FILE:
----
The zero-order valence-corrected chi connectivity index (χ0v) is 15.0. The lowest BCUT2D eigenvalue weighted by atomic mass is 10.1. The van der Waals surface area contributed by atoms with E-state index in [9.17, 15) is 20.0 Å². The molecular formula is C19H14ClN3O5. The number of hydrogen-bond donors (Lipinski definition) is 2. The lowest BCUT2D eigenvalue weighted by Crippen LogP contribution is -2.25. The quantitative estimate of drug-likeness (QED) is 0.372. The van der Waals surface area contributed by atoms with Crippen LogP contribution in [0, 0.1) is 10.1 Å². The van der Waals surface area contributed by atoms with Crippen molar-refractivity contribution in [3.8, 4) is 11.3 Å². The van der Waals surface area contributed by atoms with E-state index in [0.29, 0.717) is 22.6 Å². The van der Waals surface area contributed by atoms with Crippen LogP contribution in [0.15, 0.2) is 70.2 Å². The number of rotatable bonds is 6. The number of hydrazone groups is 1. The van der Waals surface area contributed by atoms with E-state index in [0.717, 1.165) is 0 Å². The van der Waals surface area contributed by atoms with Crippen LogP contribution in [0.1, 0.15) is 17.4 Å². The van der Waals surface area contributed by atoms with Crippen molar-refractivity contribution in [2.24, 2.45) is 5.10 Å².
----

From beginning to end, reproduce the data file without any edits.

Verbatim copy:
The zero-order valence-corrected chi connectivity index (χ0v) is 15.0. The lowest BCUT2D eigenvalue weighted by atomic mass is 10.1. The van der Waals surface area contributed by atoms with E-state index in [9.17, 15) is 20.0 Å². The molecular formula is C19H14ClN3O5. The number of hydrogen-bond donors (Lipinski definition) is 2. The lowest BCUT2D eigenvalue weighted by Crippen LogP contribution is -2.25. The quantitative estimate of drug-likeness (QED) is 0.372. The van der Waals surface area contributed by atoms with Crippen LogP contribution in [0, 0.1) is 10.1 Å². The van der Waals surface area contributed by atoms with Crippen molar-refractivity contribution in [3.8, 4) is 11.3 Å². The van der Waals surface area contributed by atoms with E-state index in [0.29, 0.717) is 22.6 Å². The van der Waals surface area contributed by atoms with Crippen LogP contribution in [0.15, 0.2) is 70.2 Å². The number of rotatable bonds is 6. The number of hydrazone groups is 1. The van der Waals surface area contributed by atoms with E-state index in [0.717, 1.165) is 0 Å². The van der Waals surface area contributed by atoms with Crippen LogP contribution in [0.1, 0.15) is 17.4 Å². The van der Waals surface area contributed by atoms with Crippen molar-refractivity contribution in [2.24, 2.45) is 5.10 Å².